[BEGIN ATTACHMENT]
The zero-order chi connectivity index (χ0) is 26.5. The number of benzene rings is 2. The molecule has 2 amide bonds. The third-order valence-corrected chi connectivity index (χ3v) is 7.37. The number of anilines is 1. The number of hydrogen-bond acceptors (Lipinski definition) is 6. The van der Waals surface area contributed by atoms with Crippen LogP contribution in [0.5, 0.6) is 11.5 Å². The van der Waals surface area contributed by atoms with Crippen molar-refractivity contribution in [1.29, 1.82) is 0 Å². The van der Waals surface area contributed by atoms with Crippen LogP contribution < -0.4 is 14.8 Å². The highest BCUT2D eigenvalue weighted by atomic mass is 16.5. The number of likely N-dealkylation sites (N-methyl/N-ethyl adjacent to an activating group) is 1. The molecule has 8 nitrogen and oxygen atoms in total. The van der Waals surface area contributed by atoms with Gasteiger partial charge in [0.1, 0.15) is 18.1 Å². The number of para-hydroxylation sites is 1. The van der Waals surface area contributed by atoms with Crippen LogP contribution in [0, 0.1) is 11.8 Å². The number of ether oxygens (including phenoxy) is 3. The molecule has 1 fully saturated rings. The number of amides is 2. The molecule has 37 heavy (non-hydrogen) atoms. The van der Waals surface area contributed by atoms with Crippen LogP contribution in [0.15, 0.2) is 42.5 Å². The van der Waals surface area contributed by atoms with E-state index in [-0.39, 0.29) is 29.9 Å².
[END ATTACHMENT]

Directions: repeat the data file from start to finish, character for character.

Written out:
The zero-order chi connectivity index (χ0) is 26.5. The number of benzene rings is 2. The molecule has 2 amide bonds. The third-order valence-corrected chi connectivity index (χ3v) is 7.37. The number of anilines is 1. The number of hydrogen-bond acceptors (Lipinski definition) is 6. The van der Waals surface area contributed by atoms with Crippen LogP contribution in [0.5, 0.6) is 11.5 Å². The van der Waals surface area contributed by atoms with Crippen molar-refractivity contribution in [1.29, 1.82) is 0 Å². The van der Waals surface area contributed by atoms with Crippen LogP contribution < -0.4 is 14.8 Å². The highest BCUT2D eigenvalue weighted by atomic mass is 16.5. The number of likely N-dealkylation sites (N-methyl/N-ethyl adjacent to an activating group) is 1. The molecule has 8 nitrogen and oxygen atoms in total. The van der Waals surface area contributed by atoms with Gasteiger partial charge in [0.1, 0.15) is 18.1 Å². The number of para-hydroxylation sites is 1. The van der Waals surface area contributed by atoms with Crippen LogP contribution in [0, 0.1) is 11.8 Å². The number of ether oxygens (including phenoxy) is 3. The molecule has 1 fully saturated rings. The number of amides is 2. The molecule has 37 heavy (non-hydrogen) atoms. The van der Waals surface area contributed by atoms with Crippen LogP contribution in [0.15, 0.2) is 42.5 Å². The van der Waals surface area contributed by atoms with E-state index in [-0.39, 0.29) is 29.9 Å².